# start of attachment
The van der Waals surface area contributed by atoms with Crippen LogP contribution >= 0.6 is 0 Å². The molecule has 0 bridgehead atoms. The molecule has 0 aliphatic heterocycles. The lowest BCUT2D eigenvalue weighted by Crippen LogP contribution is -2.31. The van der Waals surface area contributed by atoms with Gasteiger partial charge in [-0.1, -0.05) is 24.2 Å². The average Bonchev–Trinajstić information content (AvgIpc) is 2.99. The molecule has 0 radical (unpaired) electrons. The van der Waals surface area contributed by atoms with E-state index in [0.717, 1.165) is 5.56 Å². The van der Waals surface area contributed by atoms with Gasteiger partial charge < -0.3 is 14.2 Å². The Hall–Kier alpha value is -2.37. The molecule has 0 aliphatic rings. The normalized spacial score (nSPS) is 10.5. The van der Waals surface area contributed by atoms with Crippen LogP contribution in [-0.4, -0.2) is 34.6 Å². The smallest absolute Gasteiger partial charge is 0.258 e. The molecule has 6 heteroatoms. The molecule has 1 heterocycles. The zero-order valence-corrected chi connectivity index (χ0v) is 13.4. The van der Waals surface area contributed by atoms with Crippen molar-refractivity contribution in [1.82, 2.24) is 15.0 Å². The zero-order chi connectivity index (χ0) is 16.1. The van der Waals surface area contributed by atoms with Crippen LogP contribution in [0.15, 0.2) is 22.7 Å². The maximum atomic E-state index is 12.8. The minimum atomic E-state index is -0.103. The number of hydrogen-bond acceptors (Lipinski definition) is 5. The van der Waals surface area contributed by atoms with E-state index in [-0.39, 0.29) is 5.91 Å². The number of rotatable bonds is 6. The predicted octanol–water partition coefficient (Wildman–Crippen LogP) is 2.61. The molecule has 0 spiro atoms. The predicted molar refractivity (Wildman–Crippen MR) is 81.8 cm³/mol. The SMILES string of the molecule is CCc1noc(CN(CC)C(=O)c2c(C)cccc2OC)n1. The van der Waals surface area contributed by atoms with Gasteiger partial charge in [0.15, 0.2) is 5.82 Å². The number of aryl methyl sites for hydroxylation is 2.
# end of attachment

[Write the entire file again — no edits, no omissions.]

The van der Waals surface area contributed by atoms with Crippen LogP contribution >= 0.6 is 0 Å². The molecule has 0 bridgehead atoms. The molecule has 0 aliphatic heterocycles. The lowest BCUT2D eigenvalue weighted by Crippen LogP contribution is -2.31. The van der Waals surface area contributed by atoms with Gasteiger partial charge in [-0.1, -0.05) is 24.2 Å². The average Bonchev–Trinajstić information content (AvgIpc) is 2.99. The molecule has 0 radical (unpaired) electrons. The van der Waals surface area contributed by atoms with E-state index in [0.717, 1.165) is 5.56 Å². The van der Waals surface area contributed by atoms with Gasteiger partial charge < -0.3 is 14.2 Å². The Hall–Kier alpha value is -2.37. The molecule has 0 aliphatic rings. The normalized spacial score (nSPS) is 10.5. The van der Waals surface area contributed by atoms with Crippen LogP contribution in [-0.4, -0.2) is 34.6 Å². The smallest absolute Gasteiger partial charge is 0.258 e. The molecule has 6 heteroatoms. The molecule has 1 heterocycles. The zero-order valence-corrected chi connectivity index (χ0v) is 13.4. The van der Waals surface area contributed by atoms with Crippen molar-refractivity contribution in [1.82, 2.24) is 15.0 Å². The zero-order chi connectivity index (χ0) is 16.1. The van der Waals surface area contributed by atoms with Crippen LogP contribution in [0.15, 0.2) is 22.7 Å². The maximum atomic E-state index is 12.8. The minimum atomic E-state index is -0.103. The number of hydrogen-bond acceptors (Lipinski definition) is 5. The van der Waals surface area contributed by atoms with E-state index in [-0.39, 0.29) is 5.91 Å². The number of rotatable bonds is 6. The predicted octanol–water partition coefficient (Wildman–Crippen LogP) is 2.61. The molecule has 0 spiro atoms. The predicted molar refractivity (Wildman–Crippen MR) is 81.8 cm³/mol. The SMILES string of the molecule is CCc1noc(CN(CC)C(=O)c2c(C)cccc2OC)n1. The van der Waals surface area contributed by atoms with Gasteiger partial charge in [0.15, 0.2) is 5.82 Å². The number of aryl methyl sites for hydroxylation is 2.